Eight one-foot-square pieces of Kevlar 29 ballistic fabric, manufactured by Clark Schwebel, were assembled to produce a target F-6 having an areal density of 2.32 kg/m2. The fabric was designated Style 713 and was a plain weave fabric comprised of 31 ends per inch of untwisted 1000 denier yarn in both the warp and fill direction.
This sample was substantially identical to sample F-6, except that six layers of Kevlar 29 were used to produce a target F-7 having a total target areal density of 1.74 kg/m2.
Fabric targets one-foot-square (30.5 cm) and comprised of multiple layers of fabric were tested against .22 caliber fragments to obtain a V50 value. Fabric properties are shown in Table 1A and Ballistics results are shown in Table 1B.
TABLE 1A______________________________________FABRIC PROPERTIES Yarn Yarn Yarn Modulus Energy- WeaveExample Denier (g/den) to-break (J/g) Type______________________________________F-1 203 1304 47 PlainF-4 270 700 52 PlainF-2 1200 1250 60 PlainF-3 1200 1250 60 2 × 2 BasketF-5 6000 1250 60 non-crimped______________________________________
TABLE 1B______________________________________Ballistic Results Against .22 Caliber FragmentsSample Fabric AD Target AD V 50 SEANo. (kg/m2) (kg/m2) (ft/sec) (J/m2 /Kg)______________________________________F-1 0.1354 1.76 1318 50.5F-4 0.1722 1.89 951 24.4F-2 0.316 1.90 1165 36.9F-3 0.434 5.21 1318 17.1F-5 0.705 4.95 1333 18.0______________________________________
Sample F-1 gave the best ballistic results, suggesting that a combination of high modulus yarns and fine weave fabric comprised of low denier yarn has particular merit.
Sample targets were evaluated against .22 caliber lead bullets, and the striking and exit velocities of the bullets were individually recorded. Fabric properties are shown in Table 2A, and ballistic results are shown in Tables 2B and 2C.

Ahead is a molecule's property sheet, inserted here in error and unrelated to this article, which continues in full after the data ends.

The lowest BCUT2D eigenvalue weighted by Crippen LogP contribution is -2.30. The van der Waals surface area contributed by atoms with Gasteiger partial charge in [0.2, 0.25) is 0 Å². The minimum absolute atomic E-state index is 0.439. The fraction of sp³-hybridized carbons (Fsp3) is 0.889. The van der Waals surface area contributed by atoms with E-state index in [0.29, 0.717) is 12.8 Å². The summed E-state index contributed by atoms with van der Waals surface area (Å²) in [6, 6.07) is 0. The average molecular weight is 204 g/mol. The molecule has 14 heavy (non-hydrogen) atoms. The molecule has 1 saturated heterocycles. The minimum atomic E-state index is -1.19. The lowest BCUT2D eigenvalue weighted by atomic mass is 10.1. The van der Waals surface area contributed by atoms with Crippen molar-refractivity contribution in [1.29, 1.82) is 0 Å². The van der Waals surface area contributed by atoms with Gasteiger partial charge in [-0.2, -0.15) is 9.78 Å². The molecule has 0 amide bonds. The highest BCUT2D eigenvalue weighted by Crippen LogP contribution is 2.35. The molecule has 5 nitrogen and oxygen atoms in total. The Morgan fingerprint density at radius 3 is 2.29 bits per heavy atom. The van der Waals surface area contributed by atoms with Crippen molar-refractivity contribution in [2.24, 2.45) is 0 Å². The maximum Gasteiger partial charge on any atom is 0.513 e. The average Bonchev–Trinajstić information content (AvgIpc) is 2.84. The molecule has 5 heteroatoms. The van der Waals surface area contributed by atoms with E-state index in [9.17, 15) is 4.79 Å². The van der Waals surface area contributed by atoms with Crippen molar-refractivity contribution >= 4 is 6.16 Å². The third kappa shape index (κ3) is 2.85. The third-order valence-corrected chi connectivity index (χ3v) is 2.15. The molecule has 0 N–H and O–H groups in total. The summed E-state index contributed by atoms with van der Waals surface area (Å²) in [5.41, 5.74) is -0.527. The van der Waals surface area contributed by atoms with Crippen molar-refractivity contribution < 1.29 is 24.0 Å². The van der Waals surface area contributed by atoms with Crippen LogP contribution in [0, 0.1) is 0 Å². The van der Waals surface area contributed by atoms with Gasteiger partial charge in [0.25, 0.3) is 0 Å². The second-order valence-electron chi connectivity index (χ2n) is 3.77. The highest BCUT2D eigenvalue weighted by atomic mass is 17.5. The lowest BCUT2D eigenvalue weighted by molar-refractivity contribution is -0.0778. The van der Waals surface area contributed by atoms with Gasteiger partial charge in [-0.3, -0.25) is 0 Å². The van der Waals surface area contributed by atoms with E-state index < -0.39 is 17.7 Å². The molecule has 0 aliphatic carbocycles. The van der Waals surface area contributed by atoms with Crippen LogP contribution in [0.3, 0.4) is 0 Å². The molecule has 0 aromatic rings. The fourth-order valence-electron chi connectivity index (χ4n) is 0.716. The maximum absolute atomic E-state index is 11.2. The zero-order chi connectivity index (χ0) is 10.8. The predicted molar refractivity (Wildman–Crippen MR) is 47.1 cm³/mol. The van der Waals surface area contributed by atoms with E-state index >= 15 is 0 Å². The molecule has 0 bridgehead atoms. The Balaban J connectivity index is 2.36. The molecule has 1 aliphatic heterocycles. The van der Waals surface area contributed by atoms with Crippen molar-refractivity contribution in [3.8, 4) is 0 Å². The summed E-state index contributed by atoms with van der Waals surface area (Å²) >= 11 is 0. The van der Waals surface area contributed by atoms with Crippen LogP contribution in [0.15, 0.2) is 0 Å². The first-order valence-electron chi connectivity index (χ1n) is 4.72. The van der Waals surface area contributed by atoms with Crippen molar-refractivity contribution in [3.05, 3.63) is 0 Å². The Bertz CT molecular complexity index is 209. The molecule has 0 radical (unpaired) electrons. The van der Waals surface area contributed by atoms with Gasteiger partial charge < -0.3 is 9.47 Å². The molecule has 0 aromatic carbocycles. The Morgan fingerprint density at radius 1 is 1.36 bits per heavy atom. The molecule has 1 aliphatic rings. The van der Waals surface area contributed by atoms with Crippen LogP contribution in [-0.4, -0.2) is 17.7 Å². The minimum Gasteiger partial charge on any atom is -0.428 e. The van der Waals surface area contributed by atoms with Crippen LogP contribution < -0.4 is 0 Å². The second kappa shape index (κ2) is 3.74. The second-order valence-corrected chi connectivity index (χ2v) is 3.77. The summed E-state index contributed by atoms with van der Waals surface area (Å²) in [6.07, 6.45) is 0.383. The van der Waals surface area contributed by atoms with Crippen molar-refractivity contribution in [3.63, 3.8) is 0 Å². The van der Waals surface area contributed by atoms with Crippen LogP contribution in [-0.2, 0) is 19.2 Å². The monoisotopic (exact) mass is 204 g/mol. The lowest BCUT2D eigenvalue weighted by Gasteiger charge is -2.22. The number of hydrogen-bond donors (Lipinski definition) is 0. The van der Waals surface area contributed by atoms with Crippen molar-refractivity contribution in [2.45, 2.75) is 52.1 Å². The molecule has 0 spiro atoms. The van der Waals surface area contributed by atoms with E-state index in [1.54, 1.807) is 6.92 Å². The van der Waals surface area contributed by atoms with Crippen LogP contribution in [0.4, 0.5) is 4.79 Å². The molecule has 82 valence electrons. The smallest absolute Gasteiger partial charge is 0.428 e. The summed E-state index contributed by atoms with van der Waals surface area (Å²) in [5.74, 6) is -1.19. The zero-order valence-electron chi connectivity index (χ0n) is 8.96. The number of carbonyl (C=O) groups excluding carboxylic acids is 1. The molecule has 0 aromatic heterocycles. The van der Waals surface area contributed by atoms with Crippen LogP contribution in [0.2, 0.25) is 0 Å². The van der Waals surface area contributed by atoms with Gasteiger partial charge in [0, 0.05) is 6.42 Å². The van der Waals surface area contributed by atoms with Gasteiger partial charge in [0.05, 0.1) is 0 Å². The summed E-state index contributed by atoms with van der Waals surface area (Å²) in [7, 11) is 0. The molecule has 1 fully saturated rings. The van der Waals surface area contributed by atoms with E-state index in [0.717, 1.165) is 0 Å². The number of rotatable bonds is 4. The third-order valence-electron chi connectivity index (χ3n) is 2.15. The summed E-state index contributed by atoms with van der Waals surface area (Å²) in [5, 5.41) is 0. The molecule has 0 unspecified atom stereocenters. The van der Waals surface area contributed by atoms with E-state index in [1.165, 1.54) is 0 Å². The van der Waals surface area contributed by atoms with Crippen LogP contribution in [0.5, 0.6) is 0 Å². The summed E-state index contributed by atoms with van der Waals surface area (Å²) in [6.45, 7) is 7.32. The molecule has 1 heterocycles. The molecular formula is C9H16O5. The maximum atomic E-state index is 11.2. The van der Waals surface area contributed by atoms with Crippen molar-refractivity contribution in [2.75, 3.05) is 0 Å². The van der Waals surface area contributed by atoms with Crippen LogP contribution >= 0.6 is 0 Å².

TABLE 2A______________________________________Properties of Plain Weave FabricsYarn Modulus Energy-to-BreakExample Type Denier (g/den.) (J/g)______________________________________F-1 ECPE 203 1304 47F-4 ECPE 270 700 52F-6 Kevlar 29 1000 700 29F-7 Kevlar 29 1000 700 29______________________________________
TABLE 2B______________________________________Ballistic Results Against .22 Caliber Bullets Fabric AD Target AD SEAExample (kg/m2) (kg/m2) V (in) V (out) (Jm2 /kg)______________________________________F-1 0.1354 1.76 1212 0 100.5 1198 982 32.2 1194 838 49.5 1193 958 34.6 1171 0 93.8 1148 0 90.2F-7 0.29 1.74 1175 0 95.8 1186 760 57.5 1205 1040 25.5 1176 963 31.6 1216 926 43.1F-6 0.29 2.23 1198 0 74.6 1214 721 49.6 1181 0 72.5 1200 589 56.9 1181 0 72.5F-4 0.1722 1.89 1200 1100 14.6 1184 1091 13.5 1225 1137 13.2 1144 1037 14.8______________________________________
TABLE 2C______________________________________ Average SEA % BulletsSample (Kg/m2) Stopped______________________________________F-1 66.8 50F-7 50.0 20F-6 65.2 60F-4 14.0 0______________________________________
A comparison of the ballistic results of examples F-1 and F-4 indicates that higher modulus yarns are much superior for ballistic protection against .22 caliber bullets when woven into a fine weave fabric comprised of low denier yarn. These data also indicate that the F-1 fabric is superior to Kevlar ballistic fabric (F-7) in current use, with respect to both the percent of bullets stopped and the average SEA.
The individual fabric layers of the target described in Example F-1, after ballistic testing against both 22 caliber fragments and .22 caliber bullets, was soaked overnight in a toluene solution of Kraton D1107 (50 g/liter). Kraton D1107, a commercial product of the Shell Chemical Company, is a triblock copolymer of the polystyrene-polyisoprene-polystyrene having about 14 wt % styrene, a tensile modulus of about 200 psi (measured at 23° C.) and having a Tg of approximately -60° C. The fabric layers were removed from the solvent and hung in a fume hood to allow the solvent to evaporate. A target C-1, containing 6 wt % elastomer, was reassembled with 13 fabric layers for additional ballistic testing.
Six one-foot-square fabric layers of the type described in example F-2 were assembled together and designated sample C-2A.
Six fabric layers identical to those of example C-2A, were immersed in a toluene solution of Kraton G1650 (35 g/liter) for three days and were hung in a fume hood to allow solvent evaporation. Kraton G1650, a triblock thermoplastic elastomer produced by Shell Chemical Co, has the structure polystrene-polyethylenebutylene-polystyrene and has about 29 wt % styrene. Its tensile modulus is about 2000 psi (measured at 23° C.), and its Tg is approximately -60° C. The panel layers each had an areal density of 1.9 kg/m2 and contained 1 wt % rubber. The layers were assembled together for ballistic testing and were designated sample C-2B.